“Of course, there is still a place for collecting nasal or throat samples,” Dr. Mochon said. “Obviously, they are more comfortable, but they may also be a safer option for people who suffer from persistent nose bleeds or nasal polyps. If you have one of these disorders, you should consult your provider regarding the optimal sample type for your requirements; nonetheless, nasopharyngeal samples should be the main technique of collection whenever feasible.”
Laboratory Examination of the Sample
After collecting the swab, it is put in a liquid called transport medium and transferred to the laboratory for processing and testing. Indeed, you may be surprised to hear that the lab analyzes all swabs identically (nasal, NP, and throat). This is because the collecting swabs are seeking the same thing – the virus in respiratory secretions and infected cells. Once the swab is inserted into the transport medium, the virus and infected cells are released into the liquid. The liquid is then used to conduct rapid antigen tests.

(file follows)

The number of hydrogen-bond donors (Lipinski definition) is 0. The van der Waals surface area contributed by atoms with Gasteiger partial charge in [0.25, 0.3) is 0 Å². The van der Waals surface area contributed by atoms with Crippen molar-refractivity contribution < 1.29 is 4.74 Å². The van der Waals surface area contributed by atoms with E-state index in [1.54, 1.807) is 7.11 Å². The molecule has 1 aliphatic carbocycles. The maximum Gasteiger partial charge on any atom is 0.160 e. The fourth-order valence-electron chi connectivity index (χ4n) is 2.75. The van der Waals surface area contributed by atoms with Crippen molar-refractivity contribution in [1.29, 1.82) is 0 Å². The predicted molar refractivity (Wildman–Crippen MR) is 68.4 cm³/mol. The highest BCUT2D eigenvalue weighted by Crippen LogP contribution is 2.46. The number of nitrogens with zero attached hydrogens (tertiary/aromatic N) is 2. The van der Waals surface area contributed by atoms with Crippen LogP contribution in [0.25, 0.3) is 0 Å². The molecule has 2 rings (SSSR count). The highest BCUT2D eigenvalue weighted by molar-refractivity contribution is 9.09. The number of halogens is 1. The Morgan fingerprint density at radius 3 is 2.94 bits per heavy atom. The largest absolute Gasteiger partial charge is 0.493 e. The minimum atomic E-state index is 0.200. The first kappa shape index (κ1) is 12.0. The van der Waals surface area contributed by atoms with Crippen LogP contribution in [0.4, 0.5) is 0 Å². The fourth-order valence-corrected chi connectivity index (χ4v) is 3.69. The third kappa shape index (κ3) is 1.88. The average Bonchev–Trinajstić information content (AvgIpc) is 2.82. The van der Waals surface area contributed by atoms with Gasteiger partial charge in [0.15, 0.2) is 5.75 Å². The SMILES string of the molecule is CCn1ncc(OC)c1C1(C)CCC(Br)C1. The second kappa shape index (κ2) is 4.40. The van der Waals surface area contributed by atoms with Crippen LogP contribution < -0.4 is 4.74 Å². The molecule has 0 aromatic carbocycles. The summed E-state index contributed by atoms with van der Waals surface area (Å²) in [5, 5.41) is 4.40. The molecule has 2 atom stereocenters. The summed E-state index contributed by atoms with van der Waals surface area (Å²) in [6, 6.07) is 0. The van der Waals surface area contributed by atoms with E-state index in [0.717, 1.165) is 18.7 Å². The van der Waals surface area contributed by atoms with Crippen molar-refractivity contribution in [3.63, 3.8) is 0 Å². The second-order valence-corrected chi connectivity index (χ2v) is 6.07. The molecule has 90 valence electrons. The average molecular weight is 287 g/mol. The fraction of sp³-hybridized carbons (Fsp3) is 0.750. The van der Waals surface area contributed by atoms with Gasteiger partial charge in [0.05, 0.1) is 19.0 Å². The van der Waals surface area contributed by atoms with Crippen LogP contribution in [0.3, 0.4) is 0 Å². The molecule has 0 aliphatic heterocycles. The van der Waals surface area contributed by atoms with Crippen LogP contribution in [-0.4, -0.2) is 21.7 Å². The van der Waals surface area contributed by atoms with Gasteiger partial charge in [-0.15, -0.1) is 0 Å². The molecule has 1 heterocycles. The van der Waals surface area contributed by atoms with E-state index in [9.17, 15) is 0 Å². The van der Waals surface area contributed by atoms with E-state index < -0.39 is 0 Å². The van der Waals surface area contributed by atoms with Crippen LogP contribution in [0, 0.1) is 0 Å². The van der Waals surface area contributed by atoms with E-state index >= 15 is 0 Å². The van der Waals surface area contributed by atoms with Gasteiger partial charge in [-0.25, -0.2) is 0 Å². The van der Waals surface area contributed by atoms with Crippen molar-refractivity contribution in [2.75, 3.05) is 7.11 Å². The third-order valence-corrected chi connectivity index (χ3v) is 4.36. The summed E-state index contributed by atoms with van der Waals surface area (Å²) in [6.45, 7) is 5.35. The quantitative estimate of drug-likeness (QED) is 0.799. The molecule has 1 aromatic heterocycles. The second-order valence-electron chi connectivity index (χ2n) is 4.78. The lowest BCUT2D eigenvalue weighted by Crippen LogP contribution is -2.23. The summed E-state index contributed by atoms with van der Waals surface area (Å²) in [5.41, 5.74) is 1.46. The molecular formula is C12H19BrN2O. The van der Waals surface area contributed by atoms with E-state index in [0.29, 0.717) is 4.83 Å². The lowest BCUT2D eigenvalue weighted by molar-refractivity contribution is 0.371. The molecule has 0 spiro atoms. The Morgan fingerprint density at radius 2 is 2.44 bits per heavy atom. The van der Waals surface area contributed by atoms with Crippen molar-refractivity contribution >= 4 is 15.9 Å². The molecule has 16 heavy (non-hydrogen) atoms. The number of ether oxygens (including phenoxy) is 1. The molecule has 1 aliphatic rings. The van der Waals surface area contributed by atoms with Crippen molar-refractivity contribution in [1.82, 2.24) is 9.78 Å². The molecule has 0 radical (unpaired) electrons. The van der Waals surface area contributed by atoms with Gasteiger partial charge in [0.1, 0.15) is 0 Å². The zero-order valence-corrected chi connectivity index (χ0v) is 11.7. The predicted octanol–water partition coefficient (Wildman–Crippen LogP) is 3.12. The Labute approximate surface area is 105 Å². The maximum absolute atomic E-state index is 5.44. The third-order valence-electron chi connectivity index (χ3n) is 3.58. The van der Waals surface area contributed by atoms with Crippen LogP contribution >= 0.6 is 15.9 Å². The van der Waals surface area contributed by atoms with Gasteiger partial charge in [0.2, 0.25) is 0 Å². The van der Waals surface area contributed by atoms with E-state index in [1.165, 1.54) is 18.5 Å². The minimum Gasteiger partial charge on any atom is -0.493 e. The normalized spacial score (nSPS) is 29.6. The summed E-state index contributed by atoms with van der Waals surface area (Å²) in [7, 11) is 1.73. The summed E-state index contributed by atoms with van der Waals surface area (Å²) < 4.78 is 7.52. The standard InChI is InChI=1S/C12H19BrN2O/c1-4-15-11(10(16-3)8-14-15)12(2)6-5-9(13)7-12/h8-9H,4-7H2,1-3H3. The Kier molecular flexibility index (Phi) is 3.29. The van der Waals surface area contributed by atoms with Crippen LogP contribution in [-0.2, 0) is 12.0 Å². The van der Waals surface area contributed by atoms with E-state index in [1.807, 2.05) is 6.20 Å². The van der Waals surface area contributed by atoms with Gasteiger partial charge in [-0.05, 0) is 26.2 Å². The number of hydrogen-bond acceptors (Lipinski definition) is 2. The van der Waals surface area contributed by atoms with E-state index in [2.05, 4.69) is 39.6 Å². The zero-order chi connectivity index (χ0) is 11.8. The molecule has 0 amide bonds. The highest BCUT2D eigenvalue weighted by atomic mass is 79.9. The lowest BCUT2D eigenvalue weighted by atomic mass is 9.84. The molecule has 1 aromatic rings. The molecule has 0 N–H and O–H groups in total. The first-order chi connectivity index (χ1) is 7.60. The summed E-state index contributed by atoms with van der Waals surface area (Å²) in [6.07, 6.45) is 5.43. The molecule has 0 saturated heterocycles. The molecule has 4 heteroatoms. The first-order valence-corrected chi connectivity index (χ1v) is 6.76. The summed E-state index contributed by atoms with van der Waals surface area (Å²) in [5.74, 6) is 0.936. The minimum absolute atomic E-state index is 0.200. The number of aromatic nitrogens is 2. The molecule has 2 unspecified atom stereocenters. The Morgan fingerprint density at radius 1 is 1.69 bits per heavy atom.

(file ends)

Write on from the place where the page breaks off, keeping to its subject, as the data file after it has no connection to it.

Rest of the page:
Dr. Mochon was effusive in his praise for this sample type. “Preliminary results from a variety of labs throughout the nation indicate that saliva may be as accurate as of the NP swab.” He continued by stating that if saliva is shown to be a reliable and accurate sample type, it will result in a more pleasant experience for the patient and reduce the need for swabs throughout the collection process. This is really encouraging for patients and medical professionals alike.”
Dr. Mochon added that the deeper, NP swabs might sometimes elicit sneezing or choking, which can result in the virus being aerosolized. Healthcare staff is protected by masks and other protective gear while doing NP swabs. With saliva, this is not an issue since the patient would simply spit into a tube or a cup.
Multiple patient samples are mixed and evaluated in this manner. If a value is negative, it is presumed that all values are negative. If a patient tests positive, the laboratory will retest him or her separately. The aim for this strategy is to expand the laboratory’s testing capacity while saving money on testing reagents, which have been restricted in quantity because to the scale and breadth of the COVID-19 epidemic. This approach is only applicable if the viral prevalence is less than 5-6 percent.